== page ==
One affected region is the Mediterranean, which experienced 10 of the 12 driest winters since 1902 in just the last 20 years (Hoerling et al. 2012). Anthropogenic greenhouse gas and aerosol forcing are key causal factors with respect to the downward winter precipitation trend in the Mediterranean (Hoerling et al. 2012)…. East Africa has experienced a trend towards increased drought frequencies since the 1970s, linked to warmer sea surface temperatures in the Indian-Pacific warm pool (Funk 2012), which are at least partly attributable to greenhouse gas forcing (Gleckler et al. 2012). Furthermore, a preliminary study of the Texas drought event in 2011 concluded that the event was roughly 20 times more likely now than in the 1960s (Rupp, Mote, Massey, Rye, and Allen 2012).

You won’t find any of those studies referenced in the new Nature article. You can find Funk 2012 and Rupp et al 2012 in the The Bulletin of the  American Meteorological Society Special Issue, “Explaining Extreme Events of 2011 from a Climate Perspective.”

I find it is especially surprising that Nature would publish this piece when three months ago its sister publication, Nature Climate Change, published a piece by Dai, “Increasing drought under global warming in observations and model” that is utterly at odds with it. There is simply no way both of these papers can be true — and yet the new Nature piece never discusses the Nature Climate Change piece.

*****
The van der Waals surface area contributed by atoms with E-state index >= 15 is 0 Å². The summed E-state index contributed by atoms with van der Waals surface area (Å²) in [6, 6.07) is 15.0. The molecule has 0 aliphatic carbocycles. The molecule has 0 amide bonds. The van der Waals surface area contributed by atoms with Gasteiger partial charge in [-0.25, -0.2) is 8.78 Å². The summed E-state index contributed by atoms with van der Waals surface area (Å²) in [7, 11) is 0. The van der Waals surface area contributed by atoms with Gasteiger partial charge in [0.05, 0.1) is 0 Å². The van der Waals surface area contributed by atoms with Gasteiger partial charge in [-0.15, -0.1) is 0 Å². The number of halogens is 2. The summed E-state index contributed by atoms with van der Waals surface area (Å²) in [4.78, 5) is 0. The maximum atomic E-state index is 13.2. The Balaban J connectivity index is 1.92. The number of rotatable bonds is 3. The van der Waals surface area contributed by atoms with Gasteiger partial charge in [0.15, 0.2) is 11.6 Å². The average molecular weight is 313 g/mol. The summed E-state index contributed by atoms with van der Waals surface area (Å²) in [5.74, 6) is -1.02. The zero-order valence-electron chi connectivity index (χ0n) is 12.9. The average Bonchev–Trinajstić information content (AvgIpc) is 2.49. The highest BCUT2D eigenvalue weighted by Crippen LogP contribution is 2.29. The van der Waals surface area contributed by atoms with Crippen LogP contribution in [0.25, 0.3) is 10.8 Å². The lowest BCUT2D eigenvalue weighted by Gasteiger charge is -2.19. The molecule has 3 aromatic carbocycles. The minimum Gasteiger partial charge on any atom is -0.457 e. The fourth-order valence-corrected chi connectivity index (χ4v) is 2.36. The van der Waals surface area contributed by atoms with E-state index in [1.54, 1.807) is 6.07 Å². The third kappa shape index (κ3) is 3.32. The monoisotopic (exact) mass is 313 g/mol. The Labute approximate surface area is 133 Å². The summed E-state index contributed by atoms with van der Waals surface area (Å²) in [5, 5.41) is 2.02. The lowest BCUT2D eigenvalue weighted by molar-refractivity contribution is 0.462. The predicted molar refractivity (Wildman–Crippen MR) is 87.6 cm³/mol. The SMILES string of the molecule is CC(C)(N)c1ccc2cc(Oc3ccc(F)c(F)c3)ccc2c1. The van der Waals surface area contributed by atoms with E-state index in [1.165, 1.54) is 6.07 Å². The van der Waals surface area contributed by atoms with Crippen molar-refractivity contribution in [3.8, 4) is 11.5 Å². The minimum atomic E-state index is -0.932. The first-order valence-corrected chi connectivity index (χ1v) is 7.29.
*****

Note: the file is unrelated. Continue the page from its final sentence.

Dai’s paper notes:

Historical records of precipitation, streamflow and drought indices all show increased aridity since 1950 over many land areas….

I conclude that the observed global aridity changes up to 2010 are consistent with model predictions, which suggest severe and widespread droughts in the next 30– 90 years over many land areas resulting from either decreased precipitation and/ or increased evaporation.

The new Nature paper dismisses previous work by Dai, unjustifiably according to Dai and Trenberth, but in any case, Dai’s Nature Climate Change goes much further in reconciling models with observations. Nature shouldn’t have published this new paper without a serious effort first to reconcile these two papers.

I think it unlikely that the new paper will stand up. Here is what Trenberth sent me:

A “drought” in good science

Kevin Trenberth

The new paper recently published in Nature by Sheffield et al “Little change in global drought over the past 60 years” [Nature 491 15 Nov 2012 435-440] has done some impressive work.  But it should not have been published in Nature.  It has 38 pages of dense supplementary material, for heaven’s sake.  Was that reviewed?  Probably not.